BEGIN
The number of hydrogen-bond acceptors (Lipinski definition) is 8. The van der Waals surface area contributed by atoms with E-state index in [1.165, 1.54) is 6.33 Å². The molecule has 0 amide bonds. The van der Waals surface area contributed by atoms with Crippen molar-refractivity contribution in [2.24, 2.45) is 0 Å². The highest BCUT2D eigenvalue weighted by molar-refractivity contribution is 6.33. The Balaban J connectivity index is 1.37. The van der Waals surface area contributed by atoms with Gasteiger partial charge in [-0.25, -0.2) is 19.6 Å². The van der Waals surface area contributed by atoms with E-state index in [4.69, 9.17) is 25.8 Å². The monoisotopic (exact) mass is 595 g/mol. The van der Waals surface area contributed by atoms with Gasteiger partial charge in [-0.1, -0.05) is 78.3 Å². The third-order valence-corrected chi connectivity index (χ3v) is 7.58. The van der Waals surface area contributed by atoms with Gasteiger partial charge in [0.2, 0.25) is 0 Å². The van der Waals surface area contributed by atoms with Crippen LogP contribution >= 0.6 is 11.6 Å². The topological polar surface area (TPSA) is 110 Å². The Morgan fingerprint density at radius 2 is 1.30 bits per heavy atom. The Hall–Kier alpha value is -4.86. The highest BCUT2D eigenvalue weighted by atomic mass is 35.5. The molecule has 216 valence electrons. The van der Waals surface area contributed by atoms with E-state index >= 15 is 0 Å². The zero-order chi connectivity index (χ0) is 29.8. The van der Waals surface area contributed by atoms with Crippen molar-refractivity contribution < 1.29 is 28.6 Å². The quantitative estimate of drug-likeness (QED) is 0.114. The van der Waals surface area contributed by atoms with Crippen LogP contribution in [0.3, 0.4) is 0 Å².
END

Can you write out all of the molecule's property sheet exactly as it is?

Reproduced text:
The number of hydrogen-bond acceptors (Lipinski definition) is 8. The van der Waals surface area contributed by atoms with E-state index in [1.165, 1.54) is 6.33 Å². The molecule has 0 amide bonds. The van der Waals surface area contributed by atoms with Crippen molar-refractivity contribution in [2.24, 2.45) is 0 Å². The highest BCUT2D eigenvalue weighted by molar-refractivity contribution is 6.33. The Balaban J connectivity index is 1.37. The van der Waals surface area contributed by atoms with Gasteiger partial charge in [-0.25, -0.2) is 19.6 Å². The van der Waals surface area contributed by atoms with E-state index in [4.69, 9.17) is 25.8 Å². The monoisotopic (exact) mass is 595 g/mol. The van der Waals surface area contributed by atoms with Gasteiger partial charge in [-0.1, -0.05) is 78.3 Å². The third-order valence-corrected chi connectivity index (χ3v) is 7.58. The van der Waals surface area contributed by atoms with Gasteiger partial charge in [0.2, 0.25) is 0 Å². The van der Waals surface area contributed by atoms with Crippen LogP contribution >= 0.6 is 11.6 Å². The topological polar surface area (TPSA) is 110 Å². The Morgan fingerprint density at radius 2 is 1.30 bits per heavy atom. The Hall–Kier alpha value is -4.86. The highest BCUT2D eigenvalue weighted by atomic mass is 35.5. The molecule has 216 valence electrons. The van der Waals surface area contributed by atoms with E-state index >= 15 is 0 Å². The zero-order chi connectivity index (χ0) is 29.8. The van der Waals surface area contributed by atoms with Crippen molar-refractivity contribution < 1.29 is 28.6 Å². The quantitative estimate of drug-likeness (QED) is 0.114. The van der Waals surface area contributed by atoms with Crippen LogP contribution in [0.3, 0.4) is 0 Å².